Andy: Right. You don’t wanna start that sales pitch with, “Well, let me tell you about the catch. Let me tell you all the bad things about this product.” And they’re not really bad things necessarily, but I totally, I get what you’re saying. You wanna lead with something that will evoke emotion. And a lot of investors, even putting aside the advisor thing, because some of our listeners are self-directed, some of them have advisors, but even putting that aside, I think all investors are emotionally-driven, and the very best investors, they really know how to manage their emotions, or even be fearful when others are greedy, be greedy… But the bottom line is we’re all human beings, and a lot of those investment decisions really are emotionally-driven. You know, even if you put guardrails around them. And you say, “I’m gonna have a portfolio model, and I’m gonna have a diversified, balanced portfolio,” there still is going to be all sorts of subjectivity and elements of that portfolio that will tilt with a client’s or an investor’s particular interests or passions, right?

Shana: Absolutely. And we can all say some investors are better when they’re not emotional, but I guarantee you, even the best institutional investors, who aren’t emotionally attached to the money that they’re allocating, when it comes to their personal investments…

Andy: There you go.

Shana: …it’s a little bit different. You know, they might be better at managing their emotions, but they’re still more emotional about how they invest their individual assets versus their institutional assets. And I think that’s true with everyone. Even if you think of, like, the ultra-ultra-high-net-worth, most of them have substantial cash, or, like, yield. They don’t have a lot of risk in those portfolios. And why is that? I mean, they can afford to take risk, right? They don’t want to. They have this massive…and they don’t feel like they need to, because they have a massive amount of assets that can generate yield, so why take risk?

And so, again, a perfect example of somebody who can take risks, but doesn’t. Institutions are a different breed. That is not individual money. That’s not money that’s emotionally attached. It’s very specific needs and very specific goals, to meet certain cashflow needs and demands. But individuals tend to behave differently with their own investments. Even the best investors in the world are slightly different in the way that they invest their personal assets versus their professional assets.

So, you know, again, it comes down to what gets you excited? You know, even if you think about, again, we’ll talk about those ultra-high-net-worth. Maybe they’re angel investors. They’re angel investors in passion projects. They’re not just randomly investing, right? They’re investing in people, because they’re passionate about whatever that person is working on. They’re never gonna invest in something they don’t understand or they don’t care about.

So, again, it all comes down to making that connection. And I think, when it comes to introducing alternatives, and private funds in general, to a client that has never invested, or if it’s the first time an advisor is sort of proactively discussing it, you know, finding a way to make that connection on the emotional level. And, you know, we’re talking about passion in terms of, like, ego, but passion can mean impact and value too, right? You know, making the world a better place, doing things that people feel like they are making a difference in their community, and helping people, is also an impact and passion that you can take advantage in the alternatives markets.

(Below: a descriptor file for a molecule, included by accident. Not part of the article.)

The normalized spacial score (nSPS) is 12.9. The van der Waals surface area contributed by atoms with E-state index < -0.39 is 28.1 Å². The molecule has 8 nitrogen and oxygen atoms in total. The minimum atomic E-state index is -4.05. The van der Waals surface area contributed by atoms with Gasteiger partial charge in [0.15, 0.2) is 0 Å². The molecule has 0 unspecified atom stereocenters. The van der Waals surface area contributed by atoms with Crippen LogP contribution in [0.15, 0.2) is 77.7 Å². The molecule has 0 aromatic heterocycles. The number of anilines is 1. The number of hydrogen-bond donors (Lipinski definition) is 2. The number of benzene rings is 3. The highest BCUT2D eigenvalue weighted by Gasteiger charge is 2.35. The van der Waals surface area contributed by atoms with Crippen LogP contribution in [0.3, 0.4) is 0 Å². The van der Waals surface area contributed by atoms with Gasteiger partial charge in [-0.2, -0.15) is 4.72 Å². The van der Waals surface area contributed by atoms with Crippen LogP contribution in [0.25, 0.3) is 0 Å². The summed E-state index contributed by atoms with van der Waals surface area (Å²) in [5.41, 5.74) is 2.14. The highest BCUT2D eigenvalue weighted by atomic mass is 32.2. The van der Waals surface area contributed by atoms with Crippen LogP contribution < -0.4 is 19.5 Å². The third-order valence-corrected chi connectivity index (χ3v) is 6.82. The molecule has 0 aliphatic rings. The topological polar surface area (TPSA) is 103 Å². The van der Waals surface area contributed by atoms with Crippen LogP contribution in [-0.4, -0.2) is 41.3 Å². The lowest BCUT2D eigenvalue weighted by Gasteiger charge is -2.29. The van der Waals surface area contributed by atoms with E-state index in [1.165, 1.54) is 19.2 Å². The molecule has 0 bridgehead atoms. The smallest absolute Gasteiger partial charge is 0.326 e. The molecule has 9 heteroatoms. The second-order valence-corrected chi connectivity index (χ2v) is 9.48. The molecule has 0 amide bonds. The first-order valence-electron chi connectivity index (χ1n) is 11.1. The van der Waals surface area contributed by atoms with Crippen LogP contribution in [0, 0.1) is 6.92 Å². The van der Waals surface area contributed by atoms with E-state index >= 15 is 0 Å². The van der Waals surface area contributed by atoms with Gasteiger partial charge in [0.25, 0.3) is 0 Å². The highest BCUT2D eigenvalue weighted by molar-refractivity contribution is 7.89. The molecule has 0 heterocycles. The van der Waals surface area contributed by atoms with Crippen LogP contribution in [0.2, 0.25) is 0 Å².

Andy: Totally. And I think that the concept of impact, we can talk about this later, but some people might immediately associate that with ESG, but I’m like, but also in real estate, we deal with private equity real estate funds and those managers all the time, and a lot of people just love the idea of building things, right? And so, they’re just naturally attracted to, like, ground-up development. So, even then, that’s a passion. It’s making an impact in local communities. I think one of the issues is, even in the nomenclature or the very structure of the alternative investment universe, you know, when you have… There used to be the 60-40, right? That sort of default model. And now you hear more about the 50-30-20 or whatever you wanna call it.

But within that 50, within the world of stocks… You know, and I don’t have your job, so you can shoot this down, Shana, but, for me, you know, VTI, it’s probably gonna work for almost everybody, with their fit, you know, whether you’re… Sure, international is diversification, but whether you’re the Harvard Endowment or, you know, the little old grandma with the tiny little nest egg, you know, there’s only so many ways to skin that cat, and most people are gonna be just fine with a big, broad, simple answer. But within alternative investments, like, we give it one label, but it’s actually all these very disparate asset classes, disparate strategies. You know, hedge funds really have nothing to do with private credit necessarily. And private credit has nothing to do with farmland. And farmland has nothing to do with baseball cards. So, I almost think that it’s underserved, in a way, to even lump all these things together and say they’re all alternative investments, because even with ultra-high-net-worth, you know, you mentioned family offices, they’re more heavily allocated to alternatives, but it’s very rarely in this balanced way, where they say, “Oh, we’ll put a fifth in private credit, and a fifth in private equity, and a fifth in venture.” It’s usually heavily tilted to one or two areas within alternatives.